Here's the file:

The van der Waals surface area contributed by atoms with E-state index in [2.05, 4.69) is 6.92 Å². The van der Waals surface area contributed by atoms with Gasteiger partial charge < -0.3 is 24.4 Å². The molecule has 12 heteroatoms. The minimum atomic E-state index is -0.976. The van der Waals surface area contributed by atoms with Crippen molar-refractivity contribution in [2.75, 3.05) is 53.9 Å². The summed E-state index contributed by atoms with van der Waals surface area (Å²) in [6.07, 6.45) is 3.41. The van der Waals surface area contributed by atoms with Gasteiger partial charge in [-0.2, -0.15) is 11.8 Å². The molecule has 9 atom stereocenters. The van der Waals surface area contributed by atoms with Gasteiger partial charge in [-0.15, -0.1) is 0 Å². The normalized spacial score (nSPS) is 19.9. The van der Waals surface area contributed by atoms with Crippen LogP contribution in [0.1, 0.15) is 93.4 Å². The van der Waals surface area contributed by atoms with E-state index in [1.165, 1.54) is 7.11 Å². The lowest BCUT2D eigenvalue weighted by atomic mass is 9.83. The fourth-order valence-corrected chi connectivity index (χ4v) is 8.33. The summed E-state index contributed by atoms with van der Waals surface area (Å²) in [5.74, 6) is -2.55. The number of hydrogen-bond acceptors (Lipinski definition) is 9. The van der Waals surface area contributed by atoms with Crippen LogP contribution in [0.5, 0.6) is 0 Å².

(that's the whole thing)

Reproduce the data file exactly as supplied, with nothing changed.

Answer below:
The van der Waals surface area contributed by atoms with E-state index in [2.05, 4.69) is 6.92 Å². The van der Waals surface area contributed by atoms with Gasteiger partial charge < -0.3 is 24.4 Å². The molecule has 12 heteroatoms. The minimum atomic E-state index is -0.976. The van der Waals surface area contributed by atoms with Crippen molar-refractivity contribution in [2.75, 3.05) is 53.9 Å². The summed E-state index contributed by atoms with van der Waals surface area (Å²) in [6.07, 6.45) is 3.41. The van der Waals surface area contributed by atoms with Gasteiger partial charge in [-0.2, -0.15) is 11.8 Å². The molecule has 9 atom stereocenters. The van der Waals surface area contributed by atoms with Gasteiger partial charge in [-0.15, -0.1) is 0 Å². The normalized spacial score (nSPS) is 19.9. The van der Waals surface area contributed by atoms with Crippen LogP contribution in [0.1, 0.15) is 93.4 Å². The van der Waals surface area contributed by atoms with E-state index in [1.165, 1.54) is 7.11 Å². The lowest BCUT2D eigenvalue weighted by atomic mass is 9.83. The fourth-order valence-corrected chi connectivity index (χ4v) is 8.33. The summed E-state index contributed by atoms with van der Waals surface area (Å²) in [5.74, 6) is -2.55. The number of hydrogen-bond acceptors (Lipinski definition) is 9. The van der Waals surface area contributed by atoms with Crippen LogP contribution in [0.5, 0.6) is 0 Å².